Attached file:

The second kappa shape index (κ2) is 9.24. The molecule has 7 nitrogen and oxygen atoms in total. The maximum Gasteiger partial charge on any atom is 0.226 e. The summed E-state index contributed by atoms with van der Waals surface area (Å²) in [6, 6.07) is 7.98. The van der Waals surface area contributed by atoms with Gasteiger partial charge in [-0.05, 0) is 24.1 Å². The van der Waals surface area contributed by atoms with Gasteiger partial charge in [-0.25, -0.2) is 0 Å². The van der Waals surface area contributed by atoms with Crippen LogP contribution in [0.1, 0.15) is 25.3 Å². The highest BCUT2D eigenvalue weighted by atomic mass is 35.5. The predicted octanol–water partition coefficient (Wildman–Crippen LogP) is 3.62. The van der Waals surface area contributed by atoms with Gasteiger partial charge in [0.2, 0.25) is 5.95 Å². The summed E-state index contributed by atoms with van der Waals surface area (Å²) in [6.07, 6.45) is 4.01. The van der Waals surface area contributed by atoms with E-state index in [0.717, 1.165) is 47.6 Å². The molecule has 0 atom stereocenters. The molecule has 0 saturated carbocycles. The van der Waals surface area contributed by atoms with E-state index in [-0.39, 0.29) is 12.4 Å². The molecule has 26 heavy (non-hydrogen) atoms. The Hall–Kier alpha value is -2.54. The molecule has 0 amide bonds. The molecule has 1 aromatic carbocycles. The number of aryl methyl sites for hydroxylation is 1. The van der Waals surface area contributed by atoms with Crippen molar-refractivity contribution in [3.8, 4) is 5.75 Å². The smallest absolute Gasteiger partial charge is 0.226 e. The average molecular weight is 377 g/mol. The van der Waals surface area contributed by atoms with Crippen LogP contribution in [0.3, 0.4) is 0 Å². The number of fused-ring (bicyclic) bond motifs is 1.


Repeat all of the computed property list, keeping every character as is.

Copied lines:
The second kappa shape index (κ2) is 9.24. The molecule has 7 nitrogen and oxygen atoms in total. The maximum Gasteiger partial charge on any atom is 0.226 e. The summed E-state index contributed by atoms with van der Waals surface area (Å²) in [6, 6.07) is 7.98. The van der Waals surface area contributed by atoms with Gasteiger partial charge in [-0.05, 0) is 24.1 Å². The van der Waals surface area contributed by atoms with Gasteiger partial charge in [-0.25, -0.2) is 0 Å². The van der Waals surface area contributed by atoms with Crippen LogP contribution in [0.1, 0.15) is 25.3 Å². The highest BCUT2D eigenvalue weighted by atomic mass is 35.5. The predicted octanol–water partition coefficient (Wildman–Crippen LogP) is 3.62. The van der Waals surface area contributed by atoms with Gasteiger partial charge in [0.2, 0.25) is 5.95 Å². The summed E-state index contributed by atoms with van der Waals surface area (Å²) in [6.07, 6.45) is 4.01. The van der Waals surface area contributed by atoms with E-state index in [0.717, 1.165) is 47.6 Å². The molecule has 0 atom stereocenters. The molecule has 0 saturated carbocycles. The van der Waals surface area contributed by atoms with E-state index in [-0.39, 0.29) is 12.4 Å². The molecule has 26 heavy (non-hydrogen) atoms. The Hall–Kier alpha value is -2.54. The molecule has 0 amide bonds. The molecule has 1 aromatic carbocycles. The number of aryl methyl sites for hydroxylation is 1. The van der Waals surface area contributed by atoms with Crippen molar-refractivity contribution in [3.8, 4) is 5.75 Å². The smallest absolute Gasteiger partial charge is 0.226 e. The average molecular weight is 377 g/mol. The van der Waals surface area contributed by atoms with Crippen LogP contribution in [0.3, 0.4) is 0 Å². The number of fused-ring (bicyclic) bond motifs is 1.